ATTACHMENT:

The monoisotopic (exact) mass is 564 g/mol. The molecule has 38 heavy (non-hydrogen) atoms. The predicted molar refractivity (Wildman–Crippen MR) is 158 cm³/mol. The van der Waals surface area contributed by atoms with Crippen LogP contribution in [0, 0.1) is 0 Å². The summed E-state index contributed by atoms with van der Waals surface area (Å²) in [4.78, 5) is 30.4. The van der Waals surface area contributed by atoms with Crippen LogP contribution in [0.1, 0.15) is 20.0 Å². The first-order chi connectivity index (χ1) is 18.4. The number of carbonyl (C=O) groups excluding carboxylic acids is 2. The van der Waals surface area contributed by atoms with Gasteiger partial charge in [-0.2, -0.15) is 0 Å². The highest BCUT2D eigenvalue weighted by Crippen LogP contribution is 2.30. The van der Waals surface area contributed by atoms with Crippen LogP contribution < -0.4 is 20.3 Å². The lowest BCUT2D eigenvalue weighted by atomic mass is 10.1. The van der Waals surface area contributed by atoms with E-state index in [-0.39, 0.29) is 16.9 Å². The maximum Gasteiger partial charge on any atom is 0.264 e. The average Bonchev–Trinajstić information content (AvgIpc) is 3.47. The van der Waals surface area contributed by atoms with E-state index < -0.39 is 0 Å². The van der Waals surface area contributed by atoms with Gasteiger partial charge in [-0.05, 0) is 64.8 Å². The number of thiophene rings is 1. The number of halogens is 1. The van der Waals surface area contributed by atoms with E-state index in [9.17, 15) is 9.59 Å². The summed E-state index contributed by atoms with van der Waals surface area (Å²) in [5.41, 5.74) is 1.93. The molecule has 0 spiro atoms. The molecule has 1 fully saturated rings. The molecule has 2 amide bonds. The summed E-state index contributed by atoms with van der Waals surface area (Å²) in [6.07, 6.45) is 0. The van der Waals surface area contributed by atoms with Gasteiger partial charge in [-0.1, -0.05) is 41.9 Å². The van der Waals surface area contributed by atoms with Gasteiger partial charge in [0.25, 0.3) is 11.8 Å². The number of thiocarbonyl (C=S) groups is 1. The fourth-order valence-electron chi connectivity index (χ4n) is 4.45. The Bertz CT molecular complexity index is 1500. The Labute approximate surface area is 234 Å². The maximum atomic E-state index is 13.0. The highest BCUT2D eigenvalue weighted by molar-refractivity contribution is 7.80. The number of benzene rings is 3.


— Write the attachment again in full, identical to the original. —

The monoisotopic (exact) mass is 564 g/mol. The molecule has 38 heavy (non-hydrogen) atoms. The predicted molar refractivity (Wildman–Crippen MR) is 158 cm³/mol. The van der Waals surface area contributed by atoms with Crippen LogP contribution in [0, 0.1) is 0 Å². The summed E-state index contributed by atoms with van der Waals surface area (Å²) in [4.78, 5) is 30.4. The van der Waals surface area contributed by atoms with Crippen LogP contribution in [0.1, 0.15) is 20.0 Å². The first-order chi connectivity index (χ1) is 18.4. The number of carbonyl (C=O) groups excluding carboxylic acids is 2. The van der Waals surface area contributed by atoms with Gasteiger partial charge in [-0.2, -0.15) is 0 Å². The highest BCUT2D eigenvalue weighted by Crippen LogP contribution is 2.30. The van der Waals surface area contributed by atoms with Crippen LogP contribution < -0.4 is 20.3 Å². The lowest BCUT2D eigenvalue weighted by atomic mass is 10.1. The van der Waals surface area contributed by atoms with E-state index in [-0.39, 0.29) is 16.9 Å². The maximum Gasteiger partial charge on any atom is 0.264 e. The average Bonchev–Trinajstić information content (AvgIpc) is 3.47. The van der Waals surface area contributed by atoms with E-state index < -0.39 is 0 Å². The van der Waals surface area contributed by atoms with Gasteiger partial charge in [-0.05, 0) is 64.8 Å². The number of thiophene rings is 1. The number of halogens is 1. The van der Waals surface area contributed by atoms with E-state index in [9.17, 15) is 9.59 Å². The summed E-state index contributed by atoms with van der Waals surface area (Å²) in [5.41, 5.74) is 1.93. The molecule has 0 spiro atoms. The molecule has 1 fully saturated rings. The molecule has 2 amide bonds. The summed E-state index contributed by atoms with van der Waals surface area (Å²) in [6.07, 6.45) is 0. The van der Waals surface area contributed by atoms with Gasteiger partial charge in [-0.1, -0.05) is 41.9 Å². The van der Waals surface area contributed by atoms with Gasteiger partial charge in [0.25, 0.3) is 11.8 Å². The number of thiocarbonyl (C=S) groups is 1. The fourth-order valence-electron chi connectivity index (χ4n) is 4.45. The Bertz CT molecular complexity index is 1500. The Labute approximate surface area is 234 Å². The maximum atomic E-state index is 13.0. The highest BCUT2D eigenvalue weighted by molar-refractivity contribution is 7.80. The number of benzene rings is 3.